creativity

When I took Sherrie York's field journal workshop at Rocky Mountain Land Library's Buffalo Peaks campus in August, I came home inspired and vowed to make sketching a part of my creative routine. "I'll do a few sketches every week," I told myself. 

liminal - adj. [technical]

1. of or relating to an initial or transitional stage of a process

2. occupying a position at, or on both sides of, a threshhold. 

origin: late 19th century; from Latin limen, limin 'threshhold' 


Last weekend at the time I would normally write a blog post, I was in Silver City, New Mexico, with my co-teacher Dawn Wink, preparing for the final days of an intense and incredible Write & Retreat workshop. We had reached that exhilarating point where everyone was on a creative high, and feeling so good about the writing, our discussions, and the new perspectives we had gain on our work that we didn't want it the workshop to end.



Since my word for 2016 is abundance, I decided to give myself the gift of taking the time to do some of the things I have never "had time for" (read: given myself time for). One of those pursuits is coloring. Perhaps because I grew up with a colorblind mother--Mom saw the world in black, white, and shades of gray--light and color have always fascinated me.


At Kent Haruf's memorial service in Salida a few months ago, the Wyoming writer Mark Spragg told a story he had heard Kent tell that struck a chord with me. I recently found that story again in "The Making of a Writer," a memoir-essay Kent wrote for the magazine Granta.

If you've ever finished a big project of whatever sort, one that took months or years, and required a kind of intensity and focus that left you feeling hulled out at the end of each day, you know something of what I'm feeling after sending my new memoir, the story I call Bless the Birds off to my agent last Monday.

I live in a small house by choice. I like compact spaces and I like living simply. I also want to be comfortable, efficient with energy and materials, and happy in my space. And after living for almost 29 years with a sculptor who could and did design and build anything, I'm picky about details.

So even though my little house and its companion garage/studio were finished last year, I'm still completing a few projects. Today's was a combination of design and whimsy.

American Bushtits feeding on seedheads in a native rubber rabbitbush shrub. American Bushtits feeding on seed heads in a native rubber rabbitbush shrub. (Look closely and you'll see four of them--two of the tiny birds are inside the bush, two are on top. They live in flocks and chatter while they feed, so I often hear them before I see them.)

Gratitude (noun) The quality of being thankful; readiness to show appreciation for and to return kindness. From the Latin, gratis, meaning, "pleasing," "thankful"

As one year transitions into the next, I like to stop and take time to appreciate the gifts of the year about to pass before I make my list of hopes, dreams and resolutions for the year to come. (If you can't stop and appreciate where you've been, you won't really be able to appreciate where you're going either.)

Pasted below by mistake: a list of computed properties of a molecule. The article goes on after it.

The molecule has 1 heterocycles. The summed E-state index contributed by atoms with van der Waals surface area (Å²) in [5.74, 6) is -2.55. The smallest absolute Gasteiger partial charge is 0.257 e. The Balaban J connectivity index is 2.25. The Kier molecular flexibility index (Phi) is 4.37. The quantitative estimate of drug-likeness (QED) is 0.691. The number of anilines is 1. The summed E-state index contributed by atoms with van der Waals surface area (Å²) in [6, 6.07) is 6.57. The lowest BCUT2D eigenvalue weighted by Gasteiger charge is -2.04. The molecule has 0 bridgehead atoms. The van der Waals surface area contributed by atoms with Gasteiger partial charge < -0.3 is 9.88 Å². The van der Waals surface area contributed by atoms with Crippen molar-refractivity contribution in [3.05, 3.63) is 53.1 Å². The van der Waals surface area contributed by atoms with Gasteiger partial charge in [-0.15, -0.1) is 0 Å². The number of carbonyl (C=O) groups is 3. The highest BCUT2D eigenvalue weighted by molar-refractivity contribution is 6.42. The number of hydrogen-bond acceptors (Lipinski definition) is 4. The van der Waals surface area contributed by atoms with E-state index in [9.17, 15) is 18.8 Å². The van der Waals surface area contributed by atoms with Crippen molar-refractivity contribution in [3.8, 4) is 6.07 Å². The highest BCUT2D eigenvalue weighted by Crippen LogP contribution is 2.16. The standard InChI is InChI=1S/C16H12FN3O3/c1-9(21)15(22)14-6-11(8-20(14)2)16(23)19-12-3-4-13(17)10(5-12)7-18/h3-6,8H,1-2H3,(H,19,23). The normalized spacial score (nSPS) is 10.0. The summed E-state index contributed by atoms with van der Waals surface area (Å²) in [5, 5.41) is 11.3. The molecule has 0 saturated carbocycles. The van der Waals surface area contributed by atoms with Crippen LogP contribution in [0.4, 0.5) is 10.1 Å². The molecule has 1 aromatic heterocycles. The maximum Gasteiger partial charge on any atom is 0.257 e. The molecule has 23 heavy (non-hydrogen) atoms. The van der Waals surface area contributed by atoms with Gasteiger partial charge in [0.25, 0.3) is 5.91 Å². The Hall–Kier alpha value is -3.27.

So here's my list of gratitudes from 2014:

The last few leaves on Ruby's cottonwood. The last few leaves cling to the branches of Ruby's cottonwood behind Treehouse. They were still green last time I thought I was finished with this manuscript.
Terrace of the Golden Hotel, the main conference venue, overlooking Clear Creek. Terrace of the Golden Hotel, the main conference venue, overlooking Clear Creek.
The sunset tonight when I started writing this blog post reminded me of the way we often begin a piece, tentatively, scribbling. The sunset tonight when I started writing this blog post--a scribbled beginning.
My front and side yard "wildscapes," mountain prairie restoration projects-in-progress. My front and side yard "wildscapes," mountain prairie restoration projects-in-progress.

I exhausted myself this weekend engaging in plant therapy. That's a good thing.

Dr. William Austin Cannon, my maternal great-grandfather, out researching the Sonoran Desert near Tucscon, Arizona, in the early 1900s. Photo: Arizona Historical Society Library My great-grandfather, Dr. William Austin Cannon, out researching the Sonoran Desert near Tucson, Arizona, in the early 1900s.

Last spring, I finished the initial draft of Bless the Birds, the memoir I've been working on about Richard's and my journey with his brain cancer. A journey I hope will show us all how to live with love even in--especially in--the most difficult times.

New year, new moon--and long nights.... New year, new moon--and long nights....

This time of year as the long nights of winter yield much-too-gradually to the turn of our hemisphere toward light and warmth, I spend time deliberately tallying my blessings.

Not in a superficial, oh-isn't-life-wonderful way.

The biologist out in the field before being promoted to desk work and people-management. The biologist out in the field before being promoted to desk work and people-management.

I've always been drawn to stories of women who chart their own paths, walking boldly outside the lines we draw in life. On my desk are two such books, equally compelling although the stories couldn't be more different. Here's a peak at each:

Richard and Susan in the Tularosa Basin of Southern New Mexico, around 1992. Richard and Susan in the Tularosa Basin of Southern New Mexico, around 1992.
The view into the master bathroom with the counter in place. The view into the master bathroom with the new counter in place. It is supported by a "rail" screwed to the wall, and one sculptural steel support.